By Alan Prendergast
By Michael Roberts
By Michael Roberts
By Amber Taufen
By Patricia Calhoun
By William Breathes
By Michael Roberts
By Melanie Asmar
The second carrier, Coregis Insurance, was reluctant to pay up, compelling the FACTNet defendants to file suit against the company that was supposed to be funding their defense. Although the exact terms of settlement of that suit are sealed, court records indicate that Coregis agreed to pay up to $925,000 to cover ongoing legal costs. By that point, FACTNet already owed nearly half that amount to the law firm of Faegre & Benson, which had been retained by the insurers to defend both the Virginia and Colorado cases and had run up bills in excess of $1.4 million by last April.
Wollersheim makes no secret of his feelings about the lawyers who were thrust upon him in the early months of the case. "We're going to be suing Faegre for malpractice and bad-faith litigation," he says. "The first week I asked them to remove themselves because they were incapable of handling this case. Plus, there was such antagonism between Tom Kelley and me that he had a conflict of interest trying to represent me. It got so bad that we wouldn't even talk to each other."
Kelley, a First Amendment specialist who frequently represents Denver media organizations, denies any mishandling of the case. "My relationship with some of the FACTNet people is not as good as it once was," he says. "I'm reluctant to talk about it. But I don't think there's any question that FACTNet and Mr. Lerma got the best representation available, and that was demonstrated by the result in the Lerma case."
The staggering cost of the litigation, Kelley adds, had a lot to do with the tactics employed by his opponents. "The Church of Scientology has proven to be a litigation machine that can drain the resources of an opponent," he says. "In the Lerma case, we had not only constant discovery but weekly motions--all of which required extensive briefing and argument. In Colorado, things have been less intense, but certainly the scorched-earth approach to litigation has been much the same."
Lerma and Wollersheim both say they clashed with the Faegre & Benson defense team over several issues--including the firm's seeming lack of experience in cyberspace, despite its claimed expertise in computer law.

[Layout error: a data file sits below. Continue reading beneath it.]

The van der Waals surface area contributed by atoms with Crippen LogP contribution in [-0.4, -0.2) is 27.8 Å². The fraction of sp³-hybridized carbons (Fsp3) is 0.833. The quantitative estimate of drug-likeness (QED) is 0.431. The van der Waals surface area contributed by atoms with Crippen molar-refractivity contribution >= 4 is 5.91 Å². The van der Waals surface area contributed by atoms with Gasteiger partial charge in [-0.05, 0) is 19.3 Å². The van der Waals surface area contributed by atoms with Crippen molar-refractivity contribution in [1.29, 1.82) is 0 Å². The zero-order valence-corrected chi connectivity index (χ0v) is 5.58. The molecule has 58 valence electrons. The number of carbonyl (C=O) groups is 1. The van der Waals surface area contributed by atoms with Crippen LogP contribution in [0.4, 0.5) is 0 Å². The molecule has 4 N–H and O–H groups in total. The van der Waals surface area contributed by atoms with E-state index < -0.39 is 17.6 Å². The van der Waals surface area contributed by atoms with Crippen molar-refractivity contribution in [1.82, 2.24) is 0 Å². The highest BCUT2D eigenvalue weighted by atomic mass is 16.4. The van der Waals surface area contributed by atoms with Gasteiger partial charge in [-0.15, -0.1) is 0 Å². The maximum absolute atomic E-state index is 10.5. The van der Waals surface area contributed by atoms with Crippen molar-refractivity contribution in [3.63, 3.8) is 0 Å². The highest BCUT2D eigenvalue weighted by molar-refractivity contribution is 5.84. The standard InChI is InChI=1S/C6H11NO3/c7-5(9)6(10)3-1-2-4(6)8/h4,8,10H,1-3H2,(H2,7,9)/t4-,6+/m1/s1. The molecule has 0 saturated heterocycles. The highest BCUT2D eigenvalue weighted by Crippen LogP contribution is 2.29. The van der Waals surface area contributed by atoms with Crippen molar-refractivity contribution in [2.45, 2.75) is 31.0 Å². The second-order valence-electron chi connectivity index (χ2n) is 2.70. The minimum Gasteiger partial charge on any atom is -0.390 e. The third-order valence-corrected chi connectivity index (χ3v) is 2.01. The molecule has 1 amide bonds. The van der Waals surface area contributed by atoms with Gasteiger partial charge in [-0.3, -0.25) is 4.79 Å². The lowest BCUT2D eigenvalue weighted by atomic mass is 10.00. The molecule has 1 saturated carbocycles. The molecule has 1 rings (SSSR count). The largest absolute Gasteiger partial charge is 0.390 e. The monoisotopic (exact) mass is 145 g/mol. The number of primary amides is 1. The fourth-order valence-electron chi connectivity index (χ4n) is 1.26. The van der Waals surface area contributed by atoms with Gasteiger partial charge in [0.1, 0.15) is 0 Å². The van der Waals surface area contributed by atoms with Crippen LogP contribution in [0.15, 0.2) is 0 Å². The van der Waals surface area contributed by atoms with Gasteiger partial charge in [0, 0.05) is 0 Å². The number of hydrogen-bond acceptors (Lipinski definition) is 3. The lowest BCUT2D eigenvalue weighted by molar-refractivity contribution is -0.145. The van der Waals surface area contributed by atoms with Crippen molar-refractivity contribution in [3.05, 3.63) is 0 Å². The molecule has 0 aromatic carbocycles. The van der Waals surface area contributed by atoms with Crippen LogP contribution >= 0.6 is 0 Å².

"They're fakes," Lerma declares. "They were using us to learn the Net. We didn't even get an e-mail address from these clowns until they'd run up their first half-million in billings. If your own lawyers don't have a clue and won't listen to you, it's impossible to get the judge to understand what you're saying."
"It was a nightmare," Wollersheim says. "Tom Kelley had never been on the Internet, didn't know what an upload or a download was. We told them we had the expertise to handle the internal computer work and save money for the court case. They farmed it out and created a database with eighty-megabyte text files in a format that was totally unusable."
Last August Lerma informed supporters on the Internet that he'd dismissed Faegre & Benson as counsel in his case. The firm soon bowed out of the Colorado case, too, along with another law firm that had been retained as a "buffer" between Kelley and Wollersheim. Kelley says his firm withdrew "because of an irreconcilable conflict of interest among the parties. That's all that's appropriate for me to say."
Wollersheim has a different story. "They got me in an office, and Kelley said, 'I want you to guarantee you're going to pay every single bill we incur,'" he recalls. "I said I had obligations to the organization and would have to review every bill; I would not give him carte blanche. Four days later, all of a sudden this conflict of interest comes up and they have to resign from the case. They knew about this alleged conflict from month three."
The conflict, alleged or actual, almost certainly has to do with the role of FACTNet co-founder Bob Penny in the litigation. From the outset, Penny and Wollersheim have offered contradictory explanations about how certain Scientology materials ended up on FACTNet's hard drives. Wollersheim has suggested that Scientology "agents" might have uploaded the documents in an effort to plant evidence (a notion that RTC attorney Todd Blakely has branded "absurd" in light of the church's campaign to protect its copyrights) or that Penny, whose memory has been affected by his battle with multiple sclerosis, may have loaded them by mistake. Penny has said he doesn't know how the documents got there.
"There are hundreds of pages of claimed infringements that Bob Penny swears he didn't put on the database, and he's the only one who did the database," Wollersheim says. "All I have is the memory of a guy with MS. I either have to think Bob is telling the truth or he can't remember."
Around the same time that Faegre & Benson withdrew its representation, Lerma and Wollersheim informed Penny that he was being removed from FACTNet's board of directors. He wasn't the first such casualty; one director in England had been driven into bankruptcy by church-related litigation, and another in South Africa had been persuaded by Scientology officials to sign a "confession" of misdeeds and bow out of the conflict. But Penny's removal from the board didn't remove his liability in the lawsuit.